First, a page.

State ex rel. Am. Ctr. for Econ. Equal. v. Jackson, 102298.

Decision Date03 December 2015
Docket NumberNo. 102298.,102298.
Citation53 N.E.3d 788
Parties STATE ex rel. AMERICAN CENTER FOR ECONOMIC EQUALITY, Plaintiff–Appellant v. The Honorable Frank JACKSON, et al., Defendants–Appellees.
CourtOhio Court of Appeals

Gilbert W.R. Rucker, III, Warren, OH, for Appellant.

Barbara A. Langhenry, Law Director, City of Cleveland By: Jonathan P. Barra, Assistant Law Director, Cleveland, OH, for the Honorable Frank Jackson.

John R. Mitchell, Carolyn M. Cole, Thompson Hine, L.L.P., Cleveland, OH, Terry W. Posey, Jr., Thompson Hine, L.L.P., Miamisburg, OH, for National Economic Research Associates, Inc.



{¶ 1} Relator-appellant, American Center for Economic Equality (ACEE), appeals from the trial court's judgment denying its petition for writ of mandamus. For the following reasons, we affirm in part and reverse in part.

Procedural History and Substantive Facts

{¶ 2} In August 2010, the city of Cleveland (“City”) entered into a contract with National Economic Research Associates, Inc. (“NERA”) to “develop, conduct, and interpret a current disparity study, including recommending and implementing accepted improvements to the City Office of Equal Opportunity's business enterprise program.” The purpose of the disparity study was to determine whether there was sufficient evidence of discrimination to include race-conscious and gender-conscious goals in the City's procurement, construction, and other contracts, and if so, to assist the City in implementing such goals in its business enterprise program. NERA is a private, for-profit company that is incorporated in California, doing business in Texas, maintains its main office in New York, and provides services for clients in North America, Asia Pacific, and Europe. It provides professional consulting services in economics, finance, and quantitative principles.

{¶ 3} On April 2, 2013, pursuant to R.C. 149.43

, the Ohio Public Records Act, ACEE requested from the City the production of any and all public records pertaining to certain members of Mayor Frank G. Jackson's staff and records generated or created from January 1, 2008, through April 2, 2013, pertaining to NERA and the disparity study prepared by NERA. On July 1, 2013, ACEE filed a petition for writ of mandamus. On July 2, 2013, the City produced approximately 20,000 pages of documents in response to ACEE's public records request. On December 27, 2013, NERA filed a motion to intervene, which the trial court granted.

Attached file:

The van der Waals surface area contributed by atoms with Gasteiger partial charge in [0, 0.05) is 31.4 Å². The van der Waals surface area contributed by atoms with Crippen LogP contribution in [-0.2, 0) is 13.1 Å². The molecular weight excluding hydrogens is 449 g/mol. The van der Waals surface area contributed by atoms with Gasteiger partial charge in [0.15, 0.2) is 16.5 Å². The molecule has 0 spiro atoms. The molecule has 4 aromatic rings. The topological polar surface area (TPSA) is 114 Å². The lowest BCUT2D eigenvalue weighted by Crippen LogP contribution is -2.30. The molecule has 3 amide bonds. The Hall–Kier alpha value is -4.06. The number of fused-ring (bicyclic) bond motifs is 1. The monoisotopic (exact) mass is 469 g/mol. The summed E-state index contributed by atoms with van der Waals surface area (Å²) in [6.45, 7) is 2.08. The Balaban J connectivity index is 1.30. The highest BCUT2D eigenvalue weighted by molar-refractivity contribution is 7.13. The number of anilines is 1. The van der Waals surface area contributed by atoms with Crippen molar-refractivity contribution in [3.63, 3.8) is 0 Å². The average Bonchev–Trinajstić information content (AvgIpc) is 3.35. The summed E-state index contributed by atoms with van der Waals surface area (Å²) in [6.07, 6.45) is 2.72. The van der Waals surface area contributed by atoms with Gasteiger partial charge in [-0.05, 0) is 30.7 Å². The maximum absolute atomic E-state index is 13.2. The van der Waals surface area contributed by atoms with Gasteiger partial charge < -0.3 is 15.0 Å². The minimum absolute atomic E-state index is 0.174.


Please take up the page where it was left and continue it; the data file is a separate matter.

{¶ 4} NERA opposed ACEE's petition for a writ, stating that the City produced all documents in its possession that were responsive to ACEE's public records request and not subject to privilege. It further stated that, with the exception of one confidential document it provided to the City, the remaining documents were protected from disclosure because NERA, a private entity, possessed the documents and because the requested documents were trade secrets exempt from disclosure. The City also opposed ACEE's petition for writ, stating that it produced all documents in its possession that were responsive to ACEE's public records request and not subject to privilege. The City stated that the one document in its possession was withheld pursuant to NERA's instructions.

{¶ 5} In March 2014, ACEE filed a motion for in camera inspection of documents in NERA's possession or documents NERA claimed were protected trade secrets. The documents requested for in camera inspection included the following:

Any and all records pertaining to the studies and surveys referenced on pages 266–267 of the document titled The State of Minority– and Women–Owned Business Enterprise: Evidence from Cleveland Prepared for the City of Cleveland that was issued on December 24, 2012, * * * [including] but [ ] not limited to:
— the survey questionnaire mailed to 9,094 businesses;
— the 685 responses received;
— the list of businesses that received the questionnaire;
— the list of 685 respondents;
— the study or discussion guide prepared for use in the group interviews described on page 283 of the NERA report;
— a list of the 110 minority and female business owners who participated in the group interviews; and
— any transcripts, video and/or audio tapes of the group interviews.

{¶ 6} The trial court granted, in part, ACEE's motion for in camera inspection. The court ordered the City to produce the one document withheld from its July 2013 disclosure, based upon NERA's instructions, for an in camera inspection.1

{¶ 7} Following a review of this document, which was a list of names with email addresses, the court denied ACEE's writ. The trial court determined that the single document—the list of names—is a trade secret as defined in R.C. 1333.61